• Sniffing (SNMP community string, pwd)
  • Denial of Service
  • Lack of visibility/access to traffic flows
  • Gateways to legacy apps
  • Web apps
  • Insufficient logging/auditing
  • Hiding in plain sight
  • Control of software configuration
network printers
Network Printers
  • Change “Ready” message
  • FTP bounce scan, other scanning
  • File cache
  • SNMP/web admin front ends, back doors
  • Disclosure of print jobs
    • Passive monitoring
    • Redirection of print jobs
medical devices photocopiers printers
Medical “devices”, photocopiers, printers
  • Proprietary or OEM OS (e.g., Solaris, IRIX)
    • Many (non-essential) services turned on
    • Typically behind the curve on patches
  • Remote management (HTTP, SNMP)
  • Heavy use of unencrypted protocols (e.g., FTP, LPR, Berkeley “r” utilities)
  • “What? The hackers are back?”
pbxs voice services
PBXs, voice services
  • Monitoring
  • Theft of Service
  • Fraud/social engineering
  • Denial of Service
  • Malware Cache (PC based VM)
social issues
Social Issues
  • Not recognizing threats & risks
  • Assuming attacks are simple
  • Assuming things are what they seem (e.g., Slammer, Nimda, SoBig)
  • Assuming attacks/defenses are direct
  • Assuming you have it handled
so how do we fix things
So how do we fix things?
  • Information Assurance
    • Education (start to finish)
    • Research
    • Practice (Corporations, government... everyone!)
information assurance
Information Assurance
  • Information Assurance (IA) concerns information operations that protect and defend information and information systems by ensuring availability, integrity, authentication, confidentiality, and nonrepudiation.
  • This includes providing for restoration of information systems by incorporating protection, detection, and reaction capabilities.

Source: National Security Telecommunications and Information Systems Security Instruction (NSTISSI) No. 4009, January 1999

nsa centers of excellence
NSA Centers of Excellence
  • Outreach program designed and operated by the National Security Agency (NSA)
  • Fulfills the spirit of Presidential Decision Directive 63 (PDD 63 - National Policy on Critical Infrastructure Protection, May 199)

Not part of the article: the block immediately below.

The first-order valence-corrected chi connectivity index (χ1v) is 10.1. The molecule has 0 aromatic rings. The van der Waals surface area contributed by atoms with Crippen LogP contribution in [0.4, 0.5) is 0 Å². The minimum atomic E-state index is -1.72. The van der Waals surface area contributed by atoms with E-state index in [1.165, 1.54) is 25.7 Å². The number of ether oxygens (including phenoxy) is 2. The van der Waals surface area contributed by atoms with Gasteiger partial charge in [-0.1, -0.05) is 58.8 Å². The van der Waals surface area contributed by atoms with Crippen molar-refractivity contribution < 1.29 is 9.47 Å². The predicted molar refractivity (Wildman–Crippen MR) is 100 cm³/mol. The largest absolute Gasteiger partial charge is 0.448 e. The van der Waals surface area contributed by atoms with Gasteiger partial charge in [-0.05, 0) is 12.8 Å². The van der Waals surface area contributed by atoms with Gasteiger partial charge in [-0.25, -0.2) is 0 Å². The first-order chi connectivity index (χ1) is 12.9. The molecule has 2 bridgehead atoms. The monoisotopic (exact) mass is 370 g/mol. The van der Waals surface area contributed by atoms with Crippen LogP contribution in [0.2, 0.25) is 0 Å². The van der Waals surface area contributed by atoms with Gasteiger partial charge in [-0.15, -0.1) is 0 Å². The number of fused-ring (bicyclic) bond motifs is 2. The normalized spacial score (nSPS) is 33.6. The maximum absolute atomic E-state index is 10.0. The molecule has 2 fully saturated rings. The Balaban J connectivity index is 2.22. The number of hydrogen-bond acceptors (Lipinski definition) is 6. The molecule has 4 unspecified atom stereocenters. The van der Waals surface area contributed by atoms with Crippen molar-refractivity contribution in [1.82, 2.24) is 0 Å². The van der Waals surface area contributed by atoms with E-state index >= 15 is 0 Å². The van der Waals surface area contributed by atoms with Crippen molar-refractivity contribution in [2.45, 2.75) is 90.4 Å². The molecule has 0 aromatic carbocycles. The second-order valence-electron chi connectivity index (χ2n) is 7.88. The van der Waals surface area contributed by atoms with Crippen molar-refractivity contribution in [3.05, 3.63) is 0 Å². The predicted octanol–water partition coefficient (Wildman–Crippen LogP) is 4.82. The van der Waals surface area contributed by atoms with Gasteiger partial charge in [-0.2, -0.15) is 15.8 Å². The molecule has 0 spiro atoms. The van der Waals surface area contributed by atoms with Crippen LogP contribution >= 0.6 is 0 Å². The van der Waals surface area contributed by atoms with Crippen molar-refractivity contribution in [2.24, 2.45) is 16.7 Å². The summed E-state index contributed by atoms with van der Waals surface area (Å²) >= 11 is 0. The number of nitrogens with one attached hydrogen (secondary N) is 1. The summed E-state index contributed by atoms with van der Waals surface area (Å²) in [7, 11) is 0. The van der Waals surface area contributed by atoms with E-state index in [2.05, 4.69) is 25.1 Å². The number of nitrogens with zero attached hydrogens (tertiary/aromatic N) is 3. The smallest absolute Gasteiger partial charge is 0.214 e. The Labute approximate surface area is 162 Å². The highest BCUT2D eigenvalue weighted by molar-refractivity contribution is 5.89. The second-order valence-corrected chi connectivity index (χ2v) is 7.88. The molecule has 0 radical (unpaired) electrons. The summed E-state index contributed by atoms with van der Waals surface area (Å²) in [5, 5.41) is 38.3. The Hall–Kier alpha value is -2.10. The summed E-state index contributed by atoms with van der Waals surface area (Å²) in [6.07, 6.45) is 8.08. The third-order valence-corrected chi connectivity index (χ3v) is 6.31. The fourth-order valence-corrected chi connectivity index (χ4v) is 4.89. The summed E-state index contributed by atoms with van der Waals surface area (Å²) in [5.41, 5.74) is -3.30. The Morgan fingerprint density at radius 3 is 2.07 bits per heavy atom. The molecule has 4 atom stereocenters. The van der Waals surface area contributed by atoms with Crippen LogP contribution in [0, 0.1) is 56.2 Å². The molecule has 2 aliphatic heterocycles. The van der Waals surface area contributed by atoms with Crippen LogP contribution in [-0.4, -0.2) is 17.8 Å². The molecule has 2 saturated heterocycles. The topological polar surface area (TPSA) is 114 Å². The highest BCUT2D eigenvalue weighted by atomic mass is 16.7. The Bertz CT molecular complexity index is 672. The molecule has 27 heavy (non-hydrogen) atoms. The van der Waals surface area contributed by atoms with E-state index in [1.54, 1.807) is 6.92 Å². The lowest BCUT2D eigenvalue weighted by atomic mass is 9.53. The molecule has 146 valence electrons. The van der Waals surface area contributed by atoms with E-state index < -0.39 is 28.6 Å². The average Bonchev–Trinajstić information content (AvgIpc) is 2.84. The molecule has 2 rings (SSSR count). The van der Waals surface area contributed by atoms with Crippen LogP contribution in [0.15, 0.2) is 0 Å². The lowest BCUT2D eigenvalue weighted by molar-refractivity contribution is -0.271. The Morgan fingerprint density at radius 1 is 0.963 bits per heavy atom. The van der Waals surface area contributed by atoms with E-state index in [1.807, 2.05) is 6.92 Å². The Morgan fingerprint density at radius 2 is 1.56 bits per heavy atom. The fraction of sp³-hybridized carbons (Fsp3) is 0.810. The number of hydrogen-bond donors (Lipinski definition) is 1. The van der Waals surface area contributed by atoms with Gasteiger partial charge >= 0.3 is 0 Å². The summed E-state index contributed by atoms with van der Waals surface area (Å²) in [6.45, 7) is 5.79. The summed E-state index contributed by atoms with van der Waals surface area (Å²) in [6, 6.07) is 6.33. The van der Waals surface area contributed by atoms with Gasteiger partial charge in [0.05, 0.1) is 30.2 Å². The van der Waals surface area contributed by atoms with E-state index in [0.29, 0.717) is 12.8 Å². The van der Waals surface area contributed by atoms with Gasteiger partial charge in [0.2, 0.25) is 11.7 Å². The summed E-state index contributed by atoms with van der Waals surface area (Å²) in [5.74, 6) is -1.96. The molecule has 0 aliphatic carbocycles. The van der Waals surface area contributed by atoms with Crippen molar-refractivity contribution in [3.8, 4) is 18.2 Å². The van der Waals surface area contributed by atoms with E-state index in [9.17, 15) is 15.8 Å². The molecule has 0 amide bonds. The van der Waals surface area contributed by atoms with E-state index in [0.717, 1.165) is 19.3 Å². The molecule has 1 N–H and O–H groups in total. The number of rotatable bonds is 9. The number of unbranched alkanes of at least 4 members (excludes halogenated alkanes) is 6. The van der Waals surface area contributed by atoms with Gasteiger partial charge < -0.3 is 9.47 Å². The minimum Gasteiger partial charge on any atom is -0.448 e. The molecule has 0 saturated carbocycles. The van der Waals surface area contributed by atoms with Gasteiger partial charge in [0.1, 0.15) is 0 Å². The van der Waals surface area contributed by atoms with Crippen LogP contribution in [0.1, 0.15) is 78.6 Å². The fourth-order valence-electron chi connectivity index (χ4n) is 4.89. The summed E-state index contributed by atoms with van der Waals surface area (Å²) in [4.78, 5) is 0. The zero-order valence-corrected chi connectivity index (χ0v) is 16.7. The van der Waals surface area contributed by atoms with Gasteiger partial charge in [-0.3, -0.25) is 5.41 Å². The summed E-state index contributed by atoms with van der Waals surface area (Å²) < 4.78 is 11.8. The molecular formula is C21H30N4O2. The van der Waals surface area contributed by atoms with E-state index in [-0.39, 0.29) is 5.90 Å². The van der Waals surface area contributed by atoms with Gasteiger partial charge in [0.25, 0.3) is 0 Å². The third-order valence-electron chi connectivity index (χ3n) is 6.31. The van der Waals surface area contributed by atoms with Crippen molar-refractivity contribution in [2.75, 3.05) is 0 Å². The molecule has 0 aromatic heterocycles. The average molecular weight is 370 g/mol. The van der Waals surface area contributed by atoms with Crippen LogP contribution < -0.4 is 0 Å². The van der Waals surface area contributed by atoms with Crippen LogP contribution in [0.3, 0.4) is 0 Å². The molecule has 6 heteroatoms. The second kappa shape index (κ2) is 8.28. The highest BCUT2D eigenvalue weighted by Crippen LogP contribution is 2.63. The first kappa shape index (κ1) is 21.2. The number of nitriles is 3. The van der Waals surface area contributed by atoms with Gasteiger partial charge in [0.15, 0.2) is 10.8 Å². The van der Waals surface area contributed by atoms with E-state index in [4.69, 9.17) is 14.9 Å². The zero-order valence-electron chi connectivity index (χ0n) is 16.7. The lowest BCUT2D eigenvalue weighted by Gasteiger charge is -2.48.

• Goal: To reduce vulnerability in our national information infrastructure by promoting higher education in IA, and producing a growing number of professionals with IA expertise in various disciplines
where are they
Where are they?
  • As of May 2003, 50 Centers nationwide
  • Mostly the East Coast
  • Closest to Seattle are Portland State, University of Idaho, Idaho State UniversityFor more info:http://www.nsa.gov/isso/programs/coeiae/index.htm
benefits to the nation
Benefits to the nation
  • Meet national demand for professionals with IA expertise in various disciplines
  • Professionals enter the workforce better equipped to meet challenges facing our national information infrastructure
  • Centers act as focal points for recruiting individuals with IA expertise
  • Centers create a climate and foci to encourage independent research in critical IA areas
  • Vulnerabilities exist in places you might not think
  • Vulnerabilities are additive, interrelated
  • Complex attacks call for complex defenses/response
  • If you’re not learning something new every day, you’re falling behind your adversary
  • dittrich @ u.washington.edu
  • http://staff.washington.edu/dittrich/
  • UW Medical Center
    • http://www.securityfocus.com/news/122/
    • http://www.hipaausa.com/hacker.html
    • http://www.cio.com/archive/110102/rules_content.html
    • http://www.cio.com/archive/031502/plan_content.html
  • Attack trees
    • http://www.counterpane.com/attacktrees-ddj-ft.html
  • Networking
    • http://www.e-secure-db.us/dscgi/ds.py/View/Collection-24
    • http://www.securite.org/presentations/secip/CSWcore02-SecIP-v1.ppt
    • http://www.securityfocus.com/infocus/1594
references cont
References (cont)
  • Routers
    • http://www.blackhat.com/presentations/bh-usa-02/bh-us-02-akin-cisco/bh-us-02-akin-cisco.ppt
    • http://philby.ucsd.edu/~bsy/ndss/2002/html/1997/slides/gudm_pnl.pdf
    • http://www.net-tech.bbn.com/sbgp/IETF42.ppt
    • http://www.cymru.com/Presentations/barry.pdf
    • http://www.cs.ucsb.edu/~rsg/Routing/references/wang98vulnerability.pdf
    • http://www.cse.ucsc.edu/research/ccrg/publications/brad.globalinternet96.pdf
references cont1
References (cont)
  • Switches, ARP, local network attacks
    • http://www.comnews.com/stories/articles/c0103sfarea.htm
    • http://www.blackhat.com/presentations/bh-usa-01/MikeBeekey/bh-usa-01-Mike-Beekey.ppt
  • Printers
    • http://members.cox.net/ltw0lf/printers/
  • PBXs
    • http://csrc.nist.gov/publications/nistpubs/800-24/sp800-24pbx.pdf
  • DDoS, “root kits”
    • http://www.cert.org/reports/dsit_workshop.pdf
    • http://www.cert.org/archive/pdf/Managing_DoS.pdf
    • http://staff.washington.edu/dittrich/misc/ddos/
    • http://staff.washington.edu/dittrich/misc/faqs/rootkits.faq